3. Pollution: This project is not only situated above the streams that supply most of the water to the town, it is a very few yards uphill from the primary aquifer for the towns of Old Hurley and Marbletown. Moreover, it is situated on highly permeable soil with a limestone bedrock, which are both rapid conductors of liquids. What is to prevent construction debris and runoff, oil spills, road salt, herbicides and pesticides, paints, bleach and other toxic contaminents flowing down into the towns’ water supply, thus sooner or later forcing residents over a wide area to use bottled water for years and possibly decades?

4. Floods: With at least 85 acres of impervious surfaces planned, what is to prevent massive amounts of stormwater runoff from entering town streams, thus causing even worse and more frequent flooding than that of April 2?

5. Waste: According to their map, their sewage treatment plant for the 1,300 people will abut Russell Road. Given the problems with the plant on Kingston’s Strand, how do they plan to control the smell? What about leakages? Security? And since they are planning to dump the large amounts of effluent into Mill Creek, what about pollution, especially during times of heavy precipitation? This apparently was a big problem recently with the area around Russell Road with its comparatively few residences.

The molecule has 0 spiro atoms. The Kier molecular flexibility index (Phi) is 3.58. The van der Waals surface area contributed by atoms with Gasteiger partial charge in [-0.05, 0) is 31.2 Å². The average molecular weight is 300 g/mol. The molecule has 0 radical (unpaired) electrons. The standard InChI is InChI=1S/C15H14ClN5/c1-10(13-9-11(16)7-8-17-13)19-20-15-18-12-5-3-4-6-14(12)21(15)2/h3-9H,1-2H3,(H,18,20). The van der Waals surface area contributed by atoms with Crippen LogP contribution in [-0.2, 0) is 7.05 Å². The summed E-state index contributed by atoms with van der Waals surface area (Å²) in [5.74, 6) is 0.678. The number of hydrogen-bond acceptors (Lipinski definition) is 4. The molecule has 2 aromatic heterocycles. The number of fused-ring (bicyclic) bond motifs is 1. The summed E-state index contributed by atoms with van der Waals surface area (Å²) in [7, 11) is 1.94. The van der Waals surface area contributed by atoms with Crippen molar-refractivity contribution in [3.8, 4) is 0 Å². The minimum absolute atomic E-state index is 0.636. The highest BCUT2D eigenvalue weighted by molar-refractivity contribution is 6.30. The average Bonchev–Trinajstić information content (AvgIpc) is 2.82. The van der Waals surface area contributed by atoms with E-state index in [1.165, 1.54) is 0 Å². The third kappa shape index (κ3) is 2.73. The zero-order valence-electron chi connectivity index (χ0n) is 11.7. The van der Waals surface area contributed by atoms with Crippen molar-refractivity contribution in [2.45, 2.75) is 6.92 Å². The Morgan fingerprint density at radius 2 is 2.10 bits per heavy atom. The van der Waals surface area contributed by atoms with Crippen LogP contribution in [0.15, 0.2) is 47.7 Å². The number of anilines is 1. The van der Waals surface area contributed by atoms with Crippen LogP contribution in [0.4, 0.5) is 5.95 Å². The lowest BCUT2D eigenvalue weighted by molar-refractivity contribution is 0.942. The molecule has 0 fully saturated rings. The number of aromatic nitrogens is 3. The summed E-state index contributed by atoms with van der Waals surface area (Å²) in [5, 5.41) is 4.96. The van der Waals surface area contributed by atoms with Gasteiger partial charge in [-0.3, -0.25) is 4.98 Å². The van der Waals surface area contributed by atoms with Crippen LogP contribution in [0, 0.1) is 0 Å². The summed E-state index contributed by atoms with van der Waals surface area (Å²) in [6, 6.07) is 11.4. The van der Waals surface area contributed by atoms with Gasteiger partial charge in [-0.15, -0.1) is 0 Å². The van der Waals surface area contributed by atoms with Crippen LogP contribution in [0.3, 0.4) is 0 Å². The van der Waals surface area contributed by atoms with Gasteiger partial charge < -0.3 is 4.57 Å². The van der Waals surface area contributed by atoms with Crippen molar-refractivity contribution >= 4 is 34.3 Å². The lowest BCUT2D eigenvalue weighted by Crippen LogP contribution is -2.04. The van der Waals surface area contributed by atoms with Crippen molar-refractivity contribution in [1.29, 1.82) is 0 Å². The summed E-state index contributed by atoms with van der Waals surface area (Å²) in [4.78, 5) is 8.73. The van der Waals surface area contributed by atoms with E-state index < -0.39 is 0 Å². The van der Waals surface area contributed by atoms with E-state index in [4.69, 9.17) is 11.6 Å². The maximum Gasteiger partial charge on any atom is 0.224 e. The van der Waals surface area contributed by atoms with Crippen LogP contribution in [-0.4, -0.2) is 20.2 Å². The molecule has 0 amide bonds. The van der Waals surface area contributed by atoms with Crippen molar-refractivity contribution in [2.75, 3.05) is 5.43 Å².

6. Traffic: The only non-emergency entrance to the development is planned to be on a curve on top of a hill. Is this not dangerous? With 652 houses, probably at least 1,300 people will be living there with 1,300 cars. Assuming each person only makes one trip a day, that is 1,300 out and 1,300 in. Further assuming one service trip per day per household that comes to a total of almost 2,000 trips out and 2,000 in or a traffic generation of 4,000 vehicles per day. What will that do to Route 209, to Old Route 209, to Lucas Avenue, Zandhoek, Hurley Avenue Extension and to Main Street? What will it be like getting into Stewarts and the Post Office, an area which at times is already dangerous to navigate? What about auto emissions and our relatively clean air, especially with cars waiting for long periods of time to enter Route 209?